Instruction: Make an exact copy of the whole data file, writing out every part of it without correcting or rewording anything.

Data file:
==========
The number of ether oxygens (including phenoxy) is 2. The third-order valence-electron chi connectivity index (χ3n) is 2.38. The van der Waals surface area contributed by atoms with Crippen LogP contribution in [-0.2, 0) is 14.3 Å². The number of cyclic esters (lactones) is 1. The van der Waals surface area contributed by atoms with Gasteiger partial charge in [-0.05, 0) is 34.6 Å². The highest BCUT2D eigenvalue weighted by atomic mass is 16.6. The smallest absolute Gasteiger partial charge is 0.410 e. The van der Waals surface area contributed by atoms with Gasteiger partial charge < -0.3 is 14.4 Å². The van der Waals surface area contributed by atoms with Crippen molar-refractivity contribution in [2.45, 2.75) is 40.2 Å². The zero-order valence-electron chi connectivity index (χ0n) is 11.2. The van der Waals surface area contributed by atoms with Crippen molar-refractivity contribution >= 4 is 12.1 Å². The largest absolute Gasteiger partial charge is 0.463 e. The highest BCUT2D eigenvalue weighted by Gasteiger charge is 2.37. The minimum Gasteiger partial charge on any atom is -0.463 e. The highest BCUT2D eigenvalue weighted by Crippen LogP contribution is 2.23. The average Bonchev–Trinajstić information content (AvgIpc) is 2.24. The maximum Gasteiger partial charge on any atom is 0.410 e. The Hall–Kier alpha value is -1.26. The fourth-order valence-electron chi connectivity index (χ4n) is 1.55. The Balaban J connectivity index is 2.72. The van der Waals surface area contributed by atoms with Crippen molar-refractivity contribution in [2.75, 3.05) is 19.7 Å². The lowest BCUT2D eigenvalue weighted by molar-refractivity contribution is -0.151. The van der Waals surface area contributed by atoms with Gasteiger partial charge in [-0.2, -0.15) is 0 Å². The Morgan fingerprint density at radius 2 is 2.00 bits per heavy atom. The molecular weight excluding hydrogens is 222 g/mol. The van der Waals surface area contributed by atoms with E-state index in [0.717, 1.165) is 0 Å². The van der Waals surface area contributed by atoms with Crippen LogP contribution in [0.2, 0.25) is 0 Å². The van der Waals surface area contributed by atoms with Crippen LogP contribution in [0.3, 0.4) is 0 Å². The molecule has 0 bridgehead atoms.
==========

The number of ether oxygens (including phenoxy) is 2. The third-order valence-electron chi connectivity index (χ3n) is 2.38. The van der Waals surface area contributed by atoms with Crippen LogP contribution in [-0.2, 0) is 14.3 Å². The number of cyclic esters (lactones) is 1. The van der Waals surface area contributed by atoms with Gasteiger partial charge in [-0.05, 0) is 34.6 Å². The highest BCUT2D eigenvalue weighted by atomic mass is 16.6. The smallest absolute Gasteiger partial charge is 0.410 e. The van der Waals surface area contributed by atoms with Gasteiger partial charge < -0.3 is 14.4 Å². The van der Waals surface area contributed by atoms with Crippen molar-refractivity contribution in [2.45, 2.75) is 40.2 Å². The zero-order valence-electron chi connectivity index (χ0n) is 11.2. The van der Waals surface area contributed by atoms with Crippen molar-refractivity contribution >= 4 is 12.1 Å². The largest absolute Gasteiger partial charge is 0.463 e. The highest BCUT2D eigenvalue weighted by Gasteiger charge is 2.37. The minimum Gasteiger partial charge on any atom is -0.463 e. The highest BCUT2D eigenvalue weighted by Crippen LogP contribution is 2.23. The average Bonchev–Trinajstić information content (AvgIpc) is 2.24. The maximum Gasteiger partial charge on any atom is 0.410 e. The Hall–Kier alpha value is -1.26. The fourth-order valence-electron chi connectivity index (χ4n) is 1.55. The Balaban J connectivity index is 2.72. The van der Waals surface area contributed by atoms with Crippen molar-refractivity contribution in [2.75, 3.05) is 19.7 Å². The lowest BCUT2D eigenvalue weighted by molar-refractivity contribution is -0.151. The van der Waals surface area contributed by atoms with Gasteiger partial charge in [-0.2, -0.15) is 0 Å². The Morgan fingerprint density at radius 2 is 2.00 bits per heavy atom. The molecular weight excluding hydrogens is 222 g/mol. The van der Waals surface area contributed by atoms with E-state index in [0.717, 1.165) is 0 Å². The van der Waals surface area contributed by atoms with Crippen LogP contribution in [0.2, 0.25) is 0 Å². The van der Waals surface area contributed by atoms with Crippen LogP contribution in [0.3, 0.4) is 0 Å². The molecule has 0 bridgehead atoms.